It was all much ado about nothing as physicists and thinkers came together to debate the concept of nothing Wednesday (March 20) here at the American Museum of Natural History.
The simple idea of nothing, a concept that even toddlers can understand, proved surprisingly difficult for the scientists to pin down, with some of them questioning whether such a thing as nothing exists at all.
The first, most basic idea of nothing — empty space with nothing in it — was quickly agreed not to benothing. In our universe, even a dark, empty void of space, absent of all particles, is still something.
"It has a topology, it has a shape, it's a physical object," philosopher Jim Holt said during the museum's annual Isaac Asimov Memorial Debate, which this year was focused on the topic of "The Existence of Nothing."
As moderator Neil deGrasse Tyson, director of the museum's Hayden Planetarium, said, "If laws of physics still apply, the laws of physics are not nothing." [Endless Void or Big Crunch: How Will the Universe End?]
There is no such thing as nothing
There is always something there - even if it is just a few atoms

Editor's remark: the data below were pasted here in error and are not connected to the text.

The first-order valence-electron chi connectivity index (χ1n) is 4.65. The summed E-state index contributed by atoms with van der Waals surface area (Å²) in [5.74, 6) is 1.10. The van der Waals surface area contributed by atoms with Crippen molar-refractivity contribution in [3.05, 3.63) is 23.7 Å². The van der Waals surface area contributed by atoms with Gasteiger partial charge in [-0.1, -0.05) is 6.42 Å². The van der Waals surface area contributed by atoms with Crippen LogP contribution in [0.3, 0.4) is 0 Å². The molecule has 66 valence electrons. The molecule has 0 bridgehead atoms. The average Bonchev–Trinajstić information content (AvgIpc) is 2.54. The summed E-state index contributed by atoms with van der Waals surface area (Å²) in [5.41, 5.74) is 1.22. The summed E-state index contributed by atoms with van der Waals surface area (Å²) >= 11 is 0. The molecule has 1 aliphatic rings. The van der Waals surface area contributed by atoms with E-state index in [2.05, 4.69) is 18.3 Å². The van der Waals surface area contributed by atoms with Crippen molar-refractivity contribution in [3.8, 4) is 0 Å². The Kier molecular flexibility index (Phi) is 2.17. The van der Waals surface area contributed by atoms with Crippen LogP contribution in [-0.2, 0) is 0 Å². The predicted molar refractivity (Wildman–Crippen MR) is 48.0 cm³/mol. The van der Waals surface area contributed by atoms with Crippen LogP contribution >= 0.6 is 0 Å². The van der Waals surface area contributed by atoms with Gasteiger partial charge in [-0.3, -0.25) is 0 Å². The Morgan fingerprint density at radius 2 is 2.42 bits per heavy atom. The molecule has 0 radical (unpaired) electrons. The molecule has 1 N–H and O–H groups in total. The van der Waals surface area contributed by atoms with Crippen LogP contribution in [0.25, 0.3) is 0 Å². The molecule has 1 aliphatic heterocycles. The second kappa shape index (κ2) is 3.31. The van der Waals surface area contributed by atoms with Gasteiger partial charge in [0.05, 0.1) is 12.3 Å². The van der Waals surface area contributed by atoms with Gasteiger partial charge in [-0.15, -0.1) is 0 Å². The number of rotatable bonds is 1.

"What did you say to Shakespeare when he was dying?"
"Nothing. I wasn't even born then".
One type of Nothing is the (albeit rigidly defined) connection between two not overlapping circles of specific criterias in a Venn diagram.
"What did you do today?"
What could actually be true, for example, is any or all of the following:
a) I did nothing interesting to me.
b) I did nothing that I think would be interesting to you.
c) I did something interesting to me, or that has affected me, but I don't want to tell you what it
d) I did something that I think would be interesting to you, or that would affect you/me, but I don't want to tell you what it is.
e) I'm not sure if what I did was interesting or not, either to me, you, or objectively, so, for easiness, I'll just say that I did nothing.
They actually did 'something', even if it's moving slightly but, by the
definition of 'nothing' that is deemed acceptable in the English language, what they said make sense to the person who they say it to, even if it might annoy the person that they say it to.
If the original post meant purely in a physics sense (which HateOCR's post appropriately answers to me - it's the absence of discernible
stuff - of course, who is doing the discerning, how dilgently, what tools/logic they use, can be important in other cases) then the
philosophy section wasn't the place for that unless you define that it's just to do with the physics sense.